The first sign of trouble came in November 2016, about two weeks after the U.S. presidential election, when Donald Trump sat down with the New York Times and said he had some “strong ideas” about Syria. The article about the interview added at the time, “He declined to say what those ideas are despite several requests to do so.”
Six months later, the Republican president declared with pride, “We’re not going into Syria.” It was problematic for a variety of reasons, not the least of which was the fact that the United States already had troops in Syria.
In late 2018, Trump ignored his team and announced a precipitous withdrawal of all U.S. troops, assuring Americans that “our boys, our young women, our men, they’re all coming back.” The president quietly abandoned that commitment soon after.
All of which helped set the stage for yesterday, when we were reminded anew that the president is a slow learner. Trump boasted to reporters yesterday afternoon, “Look, we have no soldiers in Syria. We’ve won…. We have no soldiers.” He echoed the rhetoric at a campaign rally in Minneapolis last night, telling supporters he decided to bring Americans troops “back home.”
“We don’t have any soldiers there because we left, we won, we left, take a victory United States,” he said. “Bring our troops back home.” […]
“It’s time to bring them home, we’ve done our job,” he added.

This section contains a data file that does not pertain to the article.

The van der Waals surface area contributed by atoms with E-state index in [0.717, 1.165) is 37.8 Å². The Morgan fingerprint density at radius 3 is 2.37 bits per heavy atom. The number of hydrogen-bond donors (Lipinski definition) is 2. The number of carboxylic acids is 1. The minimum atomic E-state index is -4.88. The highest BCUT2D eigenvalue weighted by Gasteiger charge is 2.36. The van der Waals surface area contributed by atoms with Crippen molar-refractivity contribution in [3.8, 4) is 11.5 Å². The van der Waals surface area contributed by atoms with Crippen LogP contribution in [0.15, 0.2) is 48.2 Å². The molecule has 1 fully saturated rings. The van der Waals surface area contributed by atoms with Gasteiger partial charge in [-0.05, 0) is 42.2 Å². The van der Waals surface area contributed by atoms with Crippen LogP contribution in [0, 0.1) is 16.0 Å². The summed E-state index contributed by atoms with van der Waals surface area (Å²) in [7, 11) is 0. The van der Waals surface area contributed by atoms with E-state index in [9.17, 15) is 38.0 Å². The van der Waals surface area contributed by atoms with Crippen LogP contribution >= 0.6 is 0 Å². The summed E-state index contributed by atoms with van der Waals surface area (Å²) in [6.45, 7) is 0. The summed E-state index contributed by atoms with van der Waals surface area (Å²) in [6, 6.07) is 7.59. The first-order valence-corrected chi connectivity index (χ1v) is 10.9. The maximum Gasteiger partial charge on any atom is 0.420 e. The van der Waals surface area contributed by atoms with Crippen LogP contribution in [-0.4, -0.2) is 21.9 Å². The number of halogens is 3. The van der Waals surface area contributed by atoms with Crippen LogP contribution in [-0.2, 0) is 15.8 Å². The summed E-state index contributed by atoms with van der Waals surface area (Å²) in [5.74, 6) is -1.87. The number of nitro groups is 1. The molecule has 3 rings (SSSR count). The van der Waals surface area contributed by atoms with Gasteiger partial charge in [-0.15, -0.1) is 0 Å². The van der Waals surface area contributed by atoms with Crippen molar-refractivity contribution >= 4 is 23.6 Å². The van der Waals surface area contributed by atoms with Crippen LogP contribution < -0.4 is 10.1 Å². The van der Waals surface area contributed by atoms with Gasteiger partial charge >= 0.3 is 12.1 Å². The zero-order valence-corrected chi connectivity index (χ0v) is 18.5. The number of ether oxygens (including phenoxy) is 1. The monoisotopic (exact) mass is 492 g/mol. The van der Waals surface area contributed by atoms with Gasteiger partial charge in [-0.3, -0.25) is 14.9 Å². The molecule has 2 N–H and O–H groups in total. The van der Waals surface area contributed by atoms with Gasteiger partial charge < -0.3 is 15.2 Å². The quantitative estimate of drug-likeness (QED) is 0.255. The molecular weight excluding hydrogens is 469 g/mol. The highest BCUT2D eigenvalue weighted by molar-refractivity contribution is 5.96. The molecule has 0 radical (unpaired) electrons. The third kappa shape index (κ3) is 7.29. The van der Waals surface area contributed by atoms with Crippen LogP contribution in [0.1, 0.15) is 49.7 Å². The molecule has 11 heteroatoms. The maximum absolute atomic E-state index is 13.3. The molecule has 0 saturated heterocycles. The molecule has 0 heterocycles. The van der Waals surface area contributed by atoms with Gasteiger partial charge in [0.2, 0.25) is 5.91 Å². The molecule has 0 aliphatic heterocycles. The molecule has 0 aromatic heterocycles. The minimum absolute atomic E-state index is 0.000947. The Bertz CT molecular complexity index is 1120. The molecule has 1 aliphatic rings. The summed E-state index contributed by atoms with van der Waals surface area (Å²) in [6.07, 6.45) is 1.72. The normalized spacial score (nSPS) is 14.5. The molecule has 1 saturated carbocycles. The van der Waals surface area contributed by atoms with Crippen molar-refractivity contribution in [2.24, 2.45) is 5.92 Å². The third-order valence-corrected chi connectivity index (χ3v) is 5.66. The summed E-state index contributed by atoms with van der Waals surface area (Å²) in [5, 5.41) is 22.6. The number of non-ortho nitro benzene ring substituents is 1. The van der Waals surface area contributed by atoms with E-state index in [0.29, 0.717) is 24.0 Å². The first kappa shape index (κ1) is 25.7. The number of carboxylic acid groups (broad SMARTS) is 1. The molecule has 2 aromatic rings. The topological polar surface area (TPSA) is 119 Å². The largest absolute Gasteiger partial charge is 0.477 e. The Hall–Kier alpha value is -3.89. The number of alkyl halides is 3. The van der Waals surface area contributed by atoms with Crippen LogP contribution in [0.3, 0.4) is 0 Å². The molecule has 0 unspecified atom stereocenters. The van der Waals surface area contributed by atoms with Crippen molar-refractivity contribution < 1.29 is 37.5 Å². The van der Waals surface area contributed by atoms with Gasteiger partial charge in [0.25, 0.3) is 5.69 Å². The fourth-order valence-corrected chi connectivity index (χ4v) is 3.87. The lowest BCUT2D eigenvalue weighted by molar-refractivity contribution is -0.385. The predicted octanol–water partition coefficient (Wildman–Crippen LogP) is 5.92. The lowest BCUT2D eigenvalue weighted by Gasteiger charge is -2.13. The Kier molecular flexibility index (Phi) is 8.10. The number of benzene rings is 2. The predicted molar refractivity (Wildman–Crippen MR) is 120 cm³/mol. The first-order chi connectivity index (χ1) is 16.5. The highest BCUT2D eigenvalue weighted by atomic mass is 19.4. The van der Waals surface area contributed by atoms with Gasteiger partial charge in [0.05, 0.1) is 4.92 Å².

What amazed me wasn’t just Trump’s willingness to make demonstrably false claims, but also his apparent unfamiliarity with the most basic elements of his own policy.
Whether he understands this or not, Trump hasn’t ordered the withdrawal of U.S. servicemen and women from Syria. Rather, the American president moved a modest number of troops in order to allow Turkey to launch an offensive against our Kurdish allies.
The U.S. troops are still in Syria. He hasn’t brought them “home.” As Daniel Dale added yesterday, the United States still has about 1,000 soldiers in Syria, and that figure isn’t poised to change.
Jonathan Hoffman, chief Pentagon spokesman, said in a statement on Tuesday: “We have made no changes to our force presence in Syria at this time.” Less than an hour after Trump made his Thursday claim that there are “no soldiers in Syria,” a senior State Department official told reporters that the US military mission in Syria is ongoing.
“We had and still have a significant military mission there to ensure the enduring defeat of ISIS, also to maintain the stability of northeast Syria and the region given our other critical missions in the Near East,” the official said on a conference call conducted on condition of anonymity.
So, here’s the question: when Trump says he’s bringing the troops home, and that the United States has “no soldiers in Syria,” is he lying or is he genuinely confused about his own policy?